Last night I went to the small town down the road where I lived briefly after separating from the Ex. My main reason for going was to visit a master gardener who was having an open house and plant division sale. She has beautiful gardens and she had split some of her perennials and was selling them for unheard of bargains ($2 for a mature yellow & white siberian Iris? Come to mama.)
After taking in the glory of her garden, I stopped by the local dive that was across the street from where I'd lived for that short period of time. You know the place - just a dark little hole in the wall where the locals go. A place where everybody knows your name - if you're a local. I went there because it was Johnny Love's birthday and I had a gut feeling he would be there.
Johnny Love is one of the boys. I've been sending news about our "girls day out" to him c/o this local dive for several years, and for the past few years, I've even sent him a birthday card, care of the local dive. He bar tends there occasionally, so I knew he would get the card. Even if he didn't, he would have gotten the card.
This is a really small town. Everyone in that bar knew everyone else and their business. They all went to the same high school. They know who dated who and who slept with who and who cheated on who and who got arrested last week. They are, I decided last night, family. They all knew it was Johnny Love's birthday, because it was on the calendar. Yes, they have a calendar upon which all the regulars write their birthdays. Just another reason to celebrate and buy a round for the bar.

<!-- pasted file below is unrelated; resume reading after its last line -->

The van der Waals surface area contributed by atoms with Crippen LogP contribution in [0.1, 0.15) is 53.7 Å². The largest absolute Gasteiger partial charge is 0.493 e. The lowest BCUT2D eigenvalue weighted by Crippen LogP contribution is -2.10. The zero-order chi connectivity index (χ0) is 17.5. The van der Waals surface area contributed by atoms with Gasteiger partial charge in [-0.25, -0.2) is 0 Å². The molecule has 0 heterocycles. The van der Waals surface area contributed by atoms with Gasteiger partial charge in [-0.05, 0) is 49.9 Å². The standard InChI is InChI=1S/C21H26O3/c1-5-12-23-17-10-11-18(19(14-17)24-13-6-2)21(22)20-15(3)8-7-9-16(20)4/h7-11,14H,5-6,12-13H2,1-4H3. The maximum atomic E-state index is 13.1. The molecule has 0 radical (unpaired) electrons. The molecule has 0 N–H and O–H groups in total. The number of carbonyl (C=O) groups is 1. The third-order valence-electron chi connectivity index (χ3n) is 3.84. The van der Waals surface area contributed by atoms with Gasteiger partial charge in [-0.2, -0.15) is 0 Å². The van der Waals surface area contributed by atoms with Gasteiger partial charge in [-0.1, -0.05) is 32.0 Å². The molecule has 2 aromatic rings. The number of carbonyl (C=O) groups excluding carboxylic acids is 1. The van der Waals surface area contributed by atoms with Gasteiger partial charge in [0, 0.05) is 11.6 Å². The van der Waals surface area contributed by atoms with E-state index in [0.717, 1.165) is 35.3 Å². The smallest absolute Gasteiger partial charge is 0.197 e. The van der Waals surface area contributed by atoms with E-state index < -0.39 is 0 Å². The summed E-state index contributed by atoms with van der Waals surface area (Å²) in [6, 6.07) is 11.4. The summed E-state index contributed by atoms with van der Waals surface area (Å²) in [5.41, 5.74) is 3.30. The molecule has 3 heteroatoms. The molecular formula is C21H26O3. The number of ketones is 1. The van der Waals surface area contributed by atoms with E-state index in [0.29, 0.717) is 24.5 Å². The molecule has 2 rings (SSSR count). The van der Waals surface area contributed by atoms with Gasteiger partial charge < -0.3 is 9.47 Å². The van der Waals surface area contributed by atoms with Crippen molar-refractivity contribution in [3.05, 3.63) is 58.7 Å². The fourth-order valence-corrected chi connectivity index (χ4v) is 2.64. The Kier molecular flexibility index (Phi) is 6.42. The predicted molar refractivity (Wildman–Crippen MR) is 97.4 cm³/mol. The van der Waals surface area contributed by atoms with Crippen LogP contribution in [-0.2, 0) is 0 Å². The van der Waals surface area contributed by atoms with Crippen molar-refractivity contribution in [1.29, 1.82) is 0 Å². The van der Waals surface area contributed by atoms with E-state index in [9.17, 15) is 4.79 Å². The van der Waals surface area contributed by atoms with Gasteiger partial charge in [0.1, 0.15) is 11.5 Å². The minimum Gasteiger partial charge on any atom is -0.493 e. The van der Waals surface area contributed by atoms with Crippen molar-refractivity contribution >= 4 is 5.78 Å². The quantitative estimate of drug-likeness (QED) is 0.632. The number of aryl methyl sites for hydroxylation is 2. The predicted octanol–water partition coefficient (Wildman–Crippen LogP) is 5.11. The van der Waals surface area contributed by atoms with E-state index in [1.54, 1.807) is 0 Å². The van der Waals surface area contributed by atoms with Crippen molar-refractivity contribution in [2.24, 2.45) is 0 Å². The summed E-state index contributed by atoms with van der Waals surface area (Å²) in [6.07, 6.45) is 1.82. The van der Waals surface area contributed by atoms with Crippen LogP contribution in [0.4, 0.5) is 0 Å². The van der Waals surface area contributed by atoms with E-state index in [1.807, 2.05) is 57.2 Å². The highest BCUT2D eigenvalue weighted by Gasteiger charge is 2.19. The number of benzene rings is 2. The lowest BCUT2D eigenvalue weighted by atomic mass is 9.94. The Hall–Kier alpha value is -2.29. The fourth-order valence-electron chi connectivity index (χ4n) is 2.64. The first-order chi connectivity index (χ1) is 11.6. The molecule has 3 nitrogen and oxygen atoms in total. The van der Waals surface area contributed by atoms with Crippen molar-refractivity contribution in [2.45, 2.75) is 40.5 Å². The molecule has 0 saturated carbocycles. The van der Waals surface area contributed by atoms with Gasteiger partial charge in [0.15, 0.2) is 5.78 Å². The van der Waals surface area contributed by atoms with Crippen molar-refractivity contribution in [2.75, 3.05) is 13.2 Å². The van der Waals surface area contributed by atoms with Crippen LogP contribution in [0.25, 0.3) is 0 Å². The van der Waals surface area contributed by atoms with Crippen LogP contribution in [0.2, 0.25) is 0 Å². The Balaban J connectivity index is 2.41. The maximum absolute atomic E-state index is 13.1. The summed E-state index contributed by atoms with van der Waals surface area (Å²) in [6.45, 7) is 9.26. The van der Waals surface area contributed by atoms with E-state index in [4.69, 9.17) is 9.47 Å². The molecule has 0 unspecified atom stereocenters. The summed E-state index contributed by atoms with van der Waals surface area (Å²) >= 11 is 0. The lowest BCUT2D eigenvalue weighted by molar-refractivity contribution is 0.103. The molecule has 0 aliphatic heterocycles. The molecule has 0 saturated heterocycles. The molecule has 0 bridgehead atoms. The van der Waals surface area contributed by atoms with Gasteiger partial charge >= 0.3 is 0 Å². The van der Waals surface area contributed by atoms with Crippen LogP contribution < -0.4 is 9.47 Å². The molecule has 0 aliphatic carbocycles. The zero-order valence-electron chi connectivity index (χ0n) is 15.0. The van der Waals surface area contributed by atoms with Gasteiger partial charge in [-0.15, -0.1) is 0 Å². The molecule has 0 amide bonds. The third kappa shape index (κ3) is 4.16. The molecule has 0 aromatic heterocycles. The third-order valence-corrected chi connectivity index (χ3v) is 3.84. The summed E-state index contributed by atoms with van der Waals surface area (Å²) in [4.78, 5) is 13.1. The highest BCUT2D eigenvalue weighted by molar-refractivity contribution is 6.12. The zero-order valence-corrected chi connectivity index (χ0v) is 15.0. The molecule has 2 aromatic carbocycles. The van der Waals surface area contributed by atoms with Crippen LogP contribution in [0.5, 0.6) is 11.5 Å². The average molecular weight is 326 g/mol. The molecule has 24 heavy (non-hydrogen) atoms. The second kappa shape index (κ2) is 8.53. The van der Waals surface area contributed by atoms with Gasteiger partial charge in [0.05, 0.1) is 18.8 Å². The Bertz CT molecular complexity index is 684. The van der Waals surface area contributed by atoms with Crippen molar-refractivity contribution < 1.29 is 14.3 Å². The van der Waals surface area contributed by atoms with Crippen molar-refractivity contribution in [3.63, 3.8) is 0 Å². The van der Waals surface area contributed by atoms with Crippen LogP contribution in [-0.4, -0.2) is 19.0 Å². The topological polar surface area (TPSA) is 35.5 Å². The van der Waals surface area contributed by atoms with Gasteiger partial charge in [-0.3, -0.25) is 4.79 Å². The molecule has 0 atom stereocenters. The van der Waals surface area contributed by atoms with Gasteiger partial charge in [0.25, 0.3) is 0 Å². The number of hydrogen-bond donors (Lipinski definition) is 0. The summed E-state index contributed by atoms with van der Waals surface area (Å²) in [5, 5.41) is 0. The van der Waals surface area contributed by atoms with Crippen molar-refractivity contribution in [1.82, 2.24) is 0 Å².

In some ways, it was really sweet. The small circle I was drawn into all knew each other and really cared about each other. It was the first time I had met Megan and Kathy, but obviously they've known Johnny Love for years and years. They were the ones who went out shopping to help him furnish his crappy apartment. ("There I was in Wal-Mart, on the phone with Johnny asking what kind of pillow he wanted - soft? medium? firm? And he says, 'I don't know - grab your left breast and get me one like that.' So there I am in Wal-Mart, squeezing my boob and saying no, too soft - better go with the medium.")
I had a beer, and then magically a second one appeared. It seemed as if we were all drinking for free. There was money on the bar, but the bartender didn't seem to be touching it. At one point though, someone did need to ante up, and Johnny Love pulled a wad of bills out of his pocket and peeled off four twenties. He must have cashed his paycheck. And there he was spending it in the bar. And suddenly I felt sad.
I never finished the second beer.